Time to read: 9 min

In manufacturing, low-volume production comes with unique challenges for businesses looking to improve processes and reduce overall costs. Compared to high-volume production, low-volume production involves smaller batch sizes, which can lead to higher costs per unit. You may be tasked with budget control, cost-cutting, or cost-effective low-volume production as an engineer. Or, you may be charged with continuous improvement efforts and decide that focusing on cutting costs for low-volume production is a good start. 

Fictiv Drone - Example of Low-Volume Production

It might be overwhelming to venture into cutting costs for low-volume production. However, there are various effective ways for companies to overcome these challenges and find cost-saving solutions while maintaining high quality standards. At Fictiv, we make it faster, easier, and more efficient to source and supply mechanical parts. We help customers innovate faster and with less risk and reduced costs. In this article, we will share the best approaches from our experience that can assist organizations in improving efficiency and therefore cutting costs in low-volume production scenarios.

What is Low-Volume Production? 

First, let’s define low-volume production or manufacturing so we are on the same page. Low-volume production, also known as low-volume manufacturing, is simply the production of parts on a small scale. Low-volume production may be utilized to define a wide range of scenarios, such as: 

  1. Bridge production from prototyping during product development to full-scale production. Low volumes may be needed to provide units for testing, fit-up checks, or display to potential customers. 
  2. Small-quantity production runs of a few to a few hundred parts due to customized products or insufficient demand for mass production as products are first introduced to the market. This allows manufacturers to test the market and determine demand before mass production.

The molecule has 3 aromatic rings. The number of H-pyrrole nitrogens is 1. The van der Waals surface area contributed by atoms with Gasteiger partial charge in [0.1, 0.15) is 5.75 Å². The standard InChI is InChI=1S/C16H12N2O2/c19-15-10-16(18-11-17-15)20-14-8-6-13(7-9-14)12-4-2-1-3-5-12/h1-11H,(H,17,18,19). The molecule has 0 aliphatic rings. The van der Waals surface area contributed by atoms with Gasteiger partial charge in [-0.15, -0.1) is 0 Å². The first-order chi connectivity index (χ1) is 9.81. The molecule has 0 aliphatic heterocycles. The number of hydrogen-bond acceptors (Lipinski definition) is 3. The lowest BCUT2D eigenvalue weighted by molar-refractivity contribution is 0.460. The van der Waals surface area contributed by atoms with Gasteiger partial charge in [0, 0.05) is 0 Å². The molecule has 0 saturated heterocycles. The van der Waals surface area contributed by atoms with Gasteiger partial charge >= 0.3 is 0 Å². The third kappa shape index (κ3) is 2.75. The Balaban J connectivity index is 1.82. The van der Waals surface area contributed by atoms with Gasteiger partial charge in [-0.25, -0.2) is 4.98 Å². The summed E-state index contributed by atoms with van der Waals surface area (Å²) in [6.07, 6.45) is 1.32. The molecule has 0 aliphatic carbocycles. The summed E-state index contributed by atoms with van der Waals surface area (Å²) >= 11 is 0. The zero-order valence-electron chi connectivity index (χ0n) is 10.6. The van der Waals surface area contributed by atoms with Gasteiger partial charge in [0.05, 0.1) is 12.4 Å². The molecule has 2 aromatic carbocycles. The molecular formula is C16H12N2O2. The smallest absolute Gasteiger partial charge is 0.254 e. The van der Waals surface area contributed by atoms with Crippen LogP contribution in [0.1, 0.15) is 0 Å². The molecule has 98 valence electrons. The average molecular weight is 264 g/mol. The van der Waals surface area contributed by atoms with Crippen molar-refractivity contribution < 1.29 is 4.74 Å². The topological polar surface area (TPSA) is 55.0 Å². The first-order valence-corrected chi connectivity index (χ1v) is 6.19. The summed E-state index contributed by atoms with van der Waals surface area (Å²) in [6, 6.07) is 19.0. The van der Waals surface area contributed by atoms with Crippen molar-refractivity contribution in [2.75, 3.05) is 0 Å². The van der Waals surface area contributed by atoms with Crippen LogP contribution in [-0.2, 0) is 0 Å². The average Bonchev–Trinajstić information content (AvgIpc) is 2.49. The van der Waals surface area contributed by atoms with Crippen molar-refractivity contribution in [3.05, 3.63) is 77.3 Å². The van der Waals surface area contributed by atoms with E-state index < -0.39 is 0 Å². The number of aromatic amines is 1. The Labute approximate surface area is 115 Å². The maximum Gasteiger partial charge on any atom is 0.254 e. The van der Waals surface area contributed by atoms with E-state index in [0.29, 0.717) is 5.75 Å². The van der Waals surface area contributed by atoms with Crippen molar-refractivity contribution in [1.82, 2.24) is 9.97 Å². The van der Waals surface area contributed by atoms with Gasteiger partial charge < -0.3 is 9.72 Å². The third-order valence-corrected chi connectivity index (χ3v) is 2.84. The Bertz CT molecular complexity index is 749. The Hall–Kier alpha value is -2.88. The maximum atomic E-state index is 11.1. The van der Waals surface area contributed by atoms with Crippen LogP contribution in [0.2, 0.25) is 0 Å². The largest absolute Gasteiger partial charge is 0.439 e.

3. Fabrication of obsolete or discontinued parts for spare inventory or replacement components. 
Fictiv part machined at low volumes

Is Low-Volume Production Expensive? 

It’s no secret that the cost per piece increases with lower volumes. I am a fan of bulk stores like Sam’s Club and Costco, where I can get ridiculous amounts of home goods and groceries for lower prices (who doesn’t love a good discount?). Well, the same logic can be applied to manufacturing industrial parts. You typically buy and save more, especially with manufacturing processes like injection molding and CNC machining. So, low-volume production can be more expensive on a part-by-part basis when compared to mass production. 

But, like most things in life, there is a tradeoff. You may not see as much upfront cost with low-volume production because you can choose methods like 3D printing or low-volume CNC machining that don’t require as much upfront cost in tooling, for example. There are even cost-friendly ways to utilize injection molding for low-volume manufacturing (check out our article, “Low Volume Injection Molding Use Cases,” for more detail).  

Something is to be said about the reduced risk for low-volume production when producing prototypes or product development. If your design is in the development stage, it is less risky to produce less product that may have to be scrapped when a new design or a design change is made. This can help to rationalize the often higher cost of low-volume manufacturing. 

  1. Streamlining Processes

Process streamlining is a fundamental way to cut costs in low-volume production. By carefully analyzing the production flow, businesses can identify and eliminate unessential steps, reduce cycle times, and improve efficiency. It is imperative to outline the step-by-step process for the entire manufacturing process, from sourcing the raw materials to delivering the final product. This allows organizations to identify bottlenecks and areas for improvement. By optimizing the flow of materials and information, companies can minimize idle time and maximize output, resulting in cost savings.